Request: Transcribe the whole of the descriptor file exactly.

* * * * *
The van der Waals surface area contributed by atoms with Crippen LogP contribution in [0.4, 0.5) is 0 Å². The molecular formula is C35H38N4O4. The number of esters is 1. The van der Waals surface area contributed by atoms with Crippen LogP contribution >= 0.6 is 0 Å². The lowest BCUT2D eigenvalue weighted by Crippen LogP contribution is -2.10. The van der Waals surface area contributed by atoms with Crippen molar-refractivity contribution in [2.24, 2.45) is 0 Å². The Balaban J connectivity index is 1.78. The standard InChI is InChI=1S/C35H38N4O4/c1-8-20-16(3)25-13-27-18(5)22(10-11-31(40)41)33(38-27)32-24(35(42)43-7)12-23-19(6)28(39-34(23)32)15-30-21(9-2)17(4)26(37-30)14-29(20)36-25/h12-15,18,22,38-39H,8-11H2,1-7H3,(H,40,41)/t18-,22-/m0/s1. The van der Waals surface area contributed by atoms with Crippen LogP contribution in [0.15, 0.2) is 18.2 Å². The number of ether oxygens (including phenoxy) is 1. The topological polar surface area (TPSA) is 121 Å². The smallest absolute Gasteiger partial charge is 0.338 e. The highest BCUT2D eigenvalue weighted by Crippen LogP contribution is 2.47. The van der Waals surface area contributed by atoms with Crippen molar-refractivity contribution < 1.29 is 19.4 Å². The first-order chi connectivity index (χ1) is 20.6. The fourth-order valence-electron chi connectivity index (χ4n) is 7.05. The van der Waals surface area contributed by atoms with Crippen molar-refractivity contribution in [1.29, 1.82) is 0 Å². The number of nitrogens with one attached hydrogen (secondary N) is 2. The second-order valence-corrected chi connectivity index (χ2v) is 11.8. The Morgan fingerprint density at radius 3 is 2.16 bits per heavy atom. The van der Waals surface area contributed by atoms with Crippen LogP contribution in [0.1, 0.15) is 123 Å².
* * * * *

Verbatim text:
The van der Waals surface area contributed by atoms with Crippen LogP contribution in [0.4, 0.5) is 0 Å². The molecular formula is C35H38N4O4. The number of esters is 1. The van der Waals surface area contributed by atoms with Crippen LogP contribution >= 0.6 is 0 Å². The lowest BCUT2D eigenvalue weighted by Crippen LogP contribution is -2.10. The van der Waals surface area contributed by atoms with Crippen molar-refractivity contribution in [2.24, 2.45) is 0 Å². The Balaban J connectivity index is 1.78. The standard InChI is InChI=1S/C35H38N4O4/c1-8-20-16(3)25-13-27-18(5)22(10-11-31(40)41)33(38-27)32-24(35(42)43-7)12-23-19(6)28(39-34(23)32)15-30-21(9-2)17(4)26(37-30)14-29(20)36-25/h12-15,18,22,38-39H,8-11H2,1-7H3,(H,40,41)/t18-,22-/m0/s1. The van der Waals surface area contributed by atoms with Crippen LogP contribution in [0.15, 0.2) is 18.2 Å². The number of ether oxygens (including phenoxy) is 1. The topological polar surface area (TPSA) is 121 Å². The smallest absolute Gasteiger partial charge is 0.338 e. The highest BCUT2D eigenvalue weighted by Crippen LogP contribution is 2.47. The van der Waals surface area contributed by atoms with Crippen molar-refractivity contribution < 1.29 is 19.4 Å². The first-order chi connectivity index (χ1) is 20.6. The fourth-order valence-electron chi connectivity index (χ4n) is 7.05. The van der Waals surface area contributed by atoms with Crippen molar-refractivity contribution in [1.29, 1.82) is 0 Å². The number of nitrogens with one attached hydrogen (secondary N) is 2. The second-order valence-corrected chi connectivity index (χ2v) is 11.8. The Morgan fingerprint density at radius 3 is 2.16 bits per heavy atom. The van der Waals surface area contributed by atoms with Crippen LogP contribution in [0.1, 0.15) is 123 Å².